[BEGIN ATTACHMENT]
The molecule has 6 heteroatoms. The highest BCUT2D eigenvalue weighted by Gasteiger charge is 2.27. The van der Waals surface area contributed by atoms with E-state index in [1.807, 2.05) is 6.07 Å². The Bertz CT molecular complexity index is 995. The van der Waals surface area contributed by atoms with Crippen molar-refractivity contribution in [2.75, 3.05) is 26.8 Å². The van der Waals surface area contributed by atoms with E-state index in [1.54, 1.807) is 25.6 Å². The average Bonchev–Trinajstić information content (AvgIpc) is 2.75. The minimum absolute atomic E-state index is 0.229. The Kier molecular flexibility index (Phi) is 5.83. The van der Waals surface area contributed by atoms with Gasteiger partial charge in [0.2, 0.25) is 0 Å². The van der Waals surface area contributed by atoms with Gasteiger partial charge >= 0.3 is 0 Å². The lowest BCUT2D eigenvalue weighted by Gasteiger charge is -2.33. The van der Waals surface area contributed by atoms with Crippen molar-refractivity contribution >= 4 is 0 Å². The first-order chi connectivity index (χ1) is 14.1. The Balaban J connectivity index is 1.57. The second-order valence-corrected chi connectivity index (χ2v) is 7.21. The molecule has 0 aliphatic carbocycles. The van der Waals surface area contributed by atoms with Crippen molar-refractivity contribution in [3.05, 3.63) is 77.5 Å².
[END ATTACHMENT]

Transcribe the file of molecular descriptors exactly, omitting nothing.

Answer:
The molecule has 6 heteroatoms. The highest BCUT2D eigenvalue weighted by Gasteiger charge is 2.27. The van der Waals surface area contributed by atoms with E-state index in [1.807, 2.05) is 6.07 Å². The Bertz CT molecular complexity index is 995. The van der Waals surface area contributed by atoms with Crippen molar-refractivity contribution in [2.75, 3.05) is 26.8 Å². The van der Waals surface area contributed by atoms with E-state index in [1.54, 1.807) is 25.6 Å². The average Bonchev–Trinajstić information content (AvgIpc) is 2.75. The minimum absolute atomic E-state index is 0.229. The Kier molecular flexibility index (Phi) is 5.83. The van der Waals surface area contributed by atoms with Gasteiger partial charge in [0.2, 0.25) is 0 Å². The van der Waals surface area contributed by atoms with Gasteiger partial charge >= 0.3 is 0 Å². The lowest BCUT2D eigenvalue weighted by Gasteiger charge is -2.33. The van der Waals surface area contributed by atoms with Crippen molar-refractivity contribution >= 4 is 0 Å². The first-order chi connectivity index (χ1) is 14.1. The Balaban J connectivity index is 1.57. The second-order valence-corrected chi connectivity index (χ2v) is 7.21. The molecule has 0 aliphatic carbocycles. The van der Waals surface area contributed by atoms with Crippen molar-refractivity contribution in [3.05, 3.63) is 77.5 Å².